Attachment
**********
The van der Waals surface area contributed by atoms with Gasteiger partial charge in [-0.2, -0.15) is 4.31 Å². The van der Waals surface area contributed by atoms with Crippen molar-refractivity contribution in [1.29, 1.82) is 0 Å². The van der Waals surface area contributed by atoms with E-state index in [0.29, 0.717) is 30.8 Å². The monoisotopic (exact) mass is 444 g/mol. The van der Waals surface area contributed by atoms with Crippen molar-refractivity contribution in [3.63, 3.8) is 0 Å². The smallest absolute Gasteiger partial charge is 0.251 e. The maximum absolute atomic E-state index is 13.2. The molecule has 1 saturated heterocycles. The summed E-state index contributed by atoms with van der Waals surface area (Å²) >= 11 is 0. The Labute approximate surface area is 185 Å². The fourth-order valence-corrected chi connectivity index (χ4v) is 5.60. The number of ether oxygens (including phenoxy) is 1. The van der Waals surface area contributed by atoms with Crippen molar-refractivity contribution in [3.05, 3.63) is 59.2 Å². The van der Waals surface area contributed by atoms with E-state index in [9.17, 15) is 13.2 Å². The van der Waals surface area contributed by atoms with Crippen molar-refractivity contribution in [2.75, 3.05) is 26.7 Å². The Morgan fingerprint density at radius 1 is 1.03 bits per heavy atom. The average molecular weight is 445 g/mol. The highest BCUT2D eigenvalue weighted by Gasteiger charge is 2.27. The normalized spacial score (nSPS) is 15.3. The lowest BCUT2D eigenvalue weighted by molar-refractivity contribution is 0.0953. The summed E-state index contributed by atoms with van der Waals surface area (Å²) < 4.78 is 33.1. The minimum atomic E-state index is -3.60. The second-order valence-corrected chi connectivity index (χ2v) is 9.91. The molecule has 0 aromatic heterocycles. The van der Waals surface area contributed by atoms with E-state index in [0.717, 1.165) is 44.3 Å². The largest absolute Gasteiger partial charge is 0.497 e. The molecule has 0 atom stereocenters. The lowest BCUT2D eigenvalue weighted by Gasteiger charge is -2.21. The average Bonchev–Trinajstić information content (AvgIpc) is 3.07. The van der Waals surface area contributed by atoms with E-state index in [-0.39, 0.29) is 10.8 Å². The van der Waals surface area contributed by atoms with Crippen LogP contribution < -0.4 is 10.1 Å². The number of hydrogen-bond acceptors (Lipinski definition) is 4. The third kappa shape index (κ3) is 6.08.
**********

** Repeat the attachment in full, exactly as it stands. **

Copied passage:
The van der Waals surface area contributed by atoms with Gasteiger partial charge in [-0.2, -0.15) is 4.31 Å². The van der Waals surface area contributed by atoms with Crippen molar-refractivity contribution in [1.29, 1.82) is 0 Å². The van der Waals surface area contributed by atoms with E-state index in [0.29, 0.717) is 30.8 Å². The monoisotopic (exact) mass is 444 g/mol. The van der Waals surface area contributed by atoms with Crippen molar-refractivity contribution in [3.63, 3.8) is 0 Å². The smallest absolute Gasteiger partial charge is 0.251 e. The maximum absolute atomic E-state index is 13.2. The molecule has 1 saturated heterocycles. The summed E-state index contributed by atoms with van der Waals surface area (Å²) >= 11 is 0. The Labute approximate surface area is 185 Å². The fourth-order valence-corrected chi connectivity index (χ4v) is 5.60. The number of ether oxygens (including phenoxy) is 1. The van der Waals surface area contributed by atoms with Crippen molar-refractivity contribution in [3.05, 3.63) is 59.2 Å². The van der Waals surface area contributed by atoms with E-state index in [9.17, 15) is 13.2 Å². The van der Waals surface area contributed by atoms with Crippen molar-refractivity contribution in [2.75, 3.05) is 26.7 Å². The Morgan fingerprint density at radius 1 is 1.03 bits per heavy atom. The average molecular weight is 445 g/mol. The highest BCUT2D eigenvalue weighted by Gasteiger charge is 2.27. The normalized spacial score (nSPS) is 15.3. The lowest BCUT2D eigenvalue weighted by molar-refractivity contribution is 0.0953. The summed E-state index contributed by atoms with van der Waals surface area (Å²) < 4.78 is 33.1. The minimum atomic E-state index is -3.60. The second-order valence-corrected chi connectivity index (χ2v) is 9.91. The molecule has 0 aromatic heterocycles. The van der Waals surface area contributed by atoms with E-state index in [0.717, 1.165) is 44.3 Å². The largest absolute Gasteiger partial charge is 0.497 e. The molecule has 0 atom stereocenters. The lowest BCUT2D eigenvalue weighted by Gasteiger charge is -2.21. The average Bonchev–Trinajstić information content (AvgIpc) is 3.07. The van der Waals surface area contributed by atoms with E-state index in [-0.39, 0.29) is 10.8 Å². The van der Waals surface area contributed by atoms with Crippen LogP contribution < -0.4 is 10.1 Å². The number of hydrogen-bond acceptors (Lipinski definition) is 4. The third kappa shape index (κ3) is 6.08.